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BMC Infect Dis. 2006 Mar 8;6:43.

A retrospective study of central nervous system shunt infections diagnosed in a university hospital during a 4-year period.

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  • 1Department of Infectious Diseases and Clinical Microbiology, Pamukkale University, Faculty of Medicine, Denizli, Turkey. suzansacar@yahoo.com

Abstract

BACKGROUND:

Ventriculoperitoneal (VP) shunts are used for intracranial pressure management and temporary cerebrospinal fluid (CSF) drainage. Infection of the central nervous system (CNS) is a major cause of morbidity and mortality in patients with CSF shunts. The aim of the present study was to evaluate the clinical features, pathogens, and outcomes of 22 patients with CSF shunt infections collected over 4 years.

METHODS:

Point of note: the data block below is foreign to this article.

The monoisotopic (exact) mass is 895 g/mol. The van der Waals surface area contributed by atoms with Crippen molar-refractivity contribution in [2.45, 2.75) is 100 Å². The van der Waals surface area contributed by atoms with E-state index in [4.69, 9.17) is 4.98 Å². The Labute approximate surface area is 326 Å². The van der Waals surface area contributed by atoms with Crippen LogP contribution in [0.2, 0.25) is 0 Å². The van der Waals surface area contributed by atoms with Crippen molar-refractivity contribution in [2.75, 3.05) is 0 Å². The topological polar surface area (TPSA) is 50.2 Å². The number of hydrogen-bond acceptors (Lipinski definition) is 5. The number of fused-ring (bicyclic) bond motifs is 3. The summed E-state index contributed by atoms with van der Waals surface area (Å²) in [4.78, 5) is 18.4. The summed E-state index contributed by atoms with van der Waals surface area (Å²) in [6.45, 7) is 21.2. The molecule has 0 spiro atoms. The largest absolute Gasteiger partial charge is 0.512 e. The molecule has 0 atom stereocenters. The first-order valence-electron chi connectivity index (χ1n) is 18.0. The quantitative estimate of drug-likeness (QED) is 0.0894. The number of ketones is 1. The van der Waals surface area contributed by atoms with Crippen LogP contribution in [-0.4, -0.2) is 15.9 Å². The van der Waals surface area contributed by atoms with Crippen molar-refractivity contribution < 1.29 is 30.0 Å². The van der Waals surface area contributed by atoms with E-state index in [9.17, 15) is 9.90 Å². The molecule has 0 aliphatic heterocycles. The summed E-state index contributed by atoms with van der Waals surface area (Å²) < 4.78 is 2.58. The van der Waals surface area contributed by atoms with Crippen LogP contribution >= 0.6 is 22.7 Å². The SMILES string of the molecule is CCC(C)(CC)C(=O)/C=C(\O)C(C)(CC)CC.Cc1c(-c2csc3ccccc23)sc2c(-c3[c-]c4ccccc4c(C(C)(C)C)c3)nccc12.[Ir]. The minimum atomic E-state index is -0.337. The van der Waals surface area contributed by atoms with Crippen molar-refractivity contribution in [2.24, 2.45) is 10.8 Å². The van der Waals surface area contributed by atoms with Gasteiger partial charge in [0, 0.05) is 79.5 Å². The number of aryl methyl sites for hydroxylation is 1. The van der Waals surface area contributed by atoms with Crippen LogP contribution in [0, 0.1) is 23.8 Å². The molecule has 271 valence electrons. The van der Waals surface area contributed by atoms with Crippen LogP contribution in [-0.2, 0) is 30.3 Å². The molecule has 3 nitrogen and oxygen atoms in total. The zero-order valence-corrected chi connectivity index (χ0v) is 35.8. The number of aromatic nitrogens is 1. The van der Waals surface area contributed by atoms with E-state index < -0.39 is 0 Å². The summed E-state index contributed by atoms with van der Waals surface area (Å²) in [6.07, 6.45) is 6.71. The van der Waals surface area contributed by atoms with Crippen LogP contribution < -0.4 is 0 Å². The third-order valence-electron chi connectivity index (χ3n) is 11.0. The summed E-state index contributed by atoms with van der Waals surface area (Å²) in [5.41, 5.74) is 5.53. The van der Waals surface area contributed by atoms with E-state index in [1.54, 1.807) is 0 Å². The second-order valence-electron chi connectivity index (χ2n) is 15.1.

The patients with shunt insertions were evaluated using; age, sex, etiology of hydrocephalus, shunt infection numbers, biochemical and microbiological parameters, prognosis, clinical infection features and clinical outcome.

RESULTS:

The most common causes of the etiology of hydrocephalus in shunt infected patients were congenital hydrocephalus-myelomeningocele (32%) and meningitis (23%). The commonest causative microorganism identified was Staphylococcus (S.) aureus, followed by Acinetobacter spp., and S. epidermidis.

CONCLUSION:

In a case of a shunt infection the timely usage of appropriate antibiotics, according to the antimicrobial susceptibility testing, and the removal of the shunt apparatus is essential for successful treatment.

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